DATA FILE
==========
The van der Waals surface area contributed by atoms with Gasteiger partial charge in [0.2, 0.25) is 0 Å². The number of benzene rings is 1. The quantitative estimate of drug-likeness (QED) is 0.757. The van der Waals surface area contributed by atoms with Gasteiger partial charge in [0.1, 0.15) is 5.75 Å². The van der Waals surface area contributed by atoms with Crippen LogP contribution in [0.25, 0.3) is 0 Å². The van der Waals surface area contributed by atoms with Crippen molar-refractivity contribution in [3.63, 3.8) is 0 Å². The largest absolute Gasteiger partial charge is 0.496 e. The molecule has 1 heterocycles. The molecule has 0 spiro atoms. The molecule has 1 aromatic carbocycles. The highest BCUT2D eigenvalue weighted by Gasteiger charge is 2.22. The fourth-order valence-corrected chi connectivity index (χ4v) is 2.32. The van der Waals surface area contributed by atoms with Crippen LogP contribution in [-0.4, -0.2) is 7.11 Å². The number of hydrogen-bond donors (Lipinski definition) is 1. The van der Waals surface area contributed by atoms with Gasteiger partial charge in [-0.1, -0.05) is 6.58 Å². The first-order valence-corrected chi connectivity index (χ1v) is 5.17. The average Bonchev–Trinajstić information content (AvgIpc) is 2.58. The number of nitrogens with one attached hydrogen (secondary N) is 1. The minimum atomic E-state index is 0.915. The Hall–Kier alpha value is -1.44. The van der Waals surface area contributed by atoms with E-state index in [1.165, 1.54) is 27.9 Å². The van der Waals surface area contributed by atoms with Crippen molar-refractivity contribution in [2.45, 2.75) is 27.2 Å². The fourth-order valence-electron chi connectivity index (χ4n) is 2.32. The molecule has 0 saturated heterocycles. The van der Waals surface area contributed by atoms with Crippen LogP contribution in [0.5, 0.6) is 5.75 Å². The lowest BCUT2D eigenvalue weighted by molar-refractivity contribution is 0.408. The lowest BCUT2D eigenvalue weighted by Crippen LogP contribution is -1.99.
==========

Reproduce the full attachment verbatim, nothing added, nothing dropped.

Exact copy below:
The van der Waals surface area contributed by atoms with Gasteiger partial charge in [0.2, 0.25) is 0 Å². The number of benzene rings is 1. The quantitative estimate of drug-likeness (QED) is 0.757. The van der Waals surface area contributed by atoms with Gasteiger partial charge in [0.1, 0.15) is 5.75 Å². The van der Waals surface area contributed by atoms with Crippen LogP contribution in [0.25, 0.3) is 0 Å². The van der Waals surface area contributed by atoms with Crippen molar-refractivity contribution in [3.63, 3.8) is 0 Å². The largest absolute Gasteiger partial charge is 0.496 e. The molecule has 1 heterocycles. The molecule has 0 spiro atoms. The molecule has 1 aromatic carbocycles. The highest BCUT2D eigenvalue weighted by Gasteiger charge is 2.22. The fourth-order valence-corrected chi connectivity index (χ4v) is 2.32. The van der Waals surface area contributed by atoms with Crippen LogP contribution in [-0.4, -0.2) is 7.11 Å². The number of hydrogen-bond donors (Lipinski definition) is 1. The van der Waals surface area contributed by atoms with Gasteiger partial charge in [-0.1, -0.05) is 6.58 Å². The first-order valence-corrected chi connectivity index (χ1v) is 5.17. The average Bonchev–Trinajstić information content (AvgIpc) is 2.58. The number of nitrogens with one attached hydrogen (secondary N) is 1. The minimum atomic E-state index is 0.915. The Hall–Kier alpha value is -1.44. The van der Waals surface area contributed by atoms with E-state index in [1.165, 1.54) is 27.9 Å². The van der Waals surface area contributed by atoms with Crippen molar-refractivity contribution in [2.45, 2.75) is 27.2 Å². The fourth-order valence-electron chi connectivity index (χ4n) is 2.32. The molecule has 0 saturated heterocycles. The van der Waals surface area contributed by atoms with Crippen LogP contribution in [0.5, 0.6) is 5.75 Å². The lowest BCUT2D eigenvalue weighted by molar-refractivity contribution is 0.408. The lowest BCUT2D eigenvalue weighted by Crippen LogP contribution is -1.99.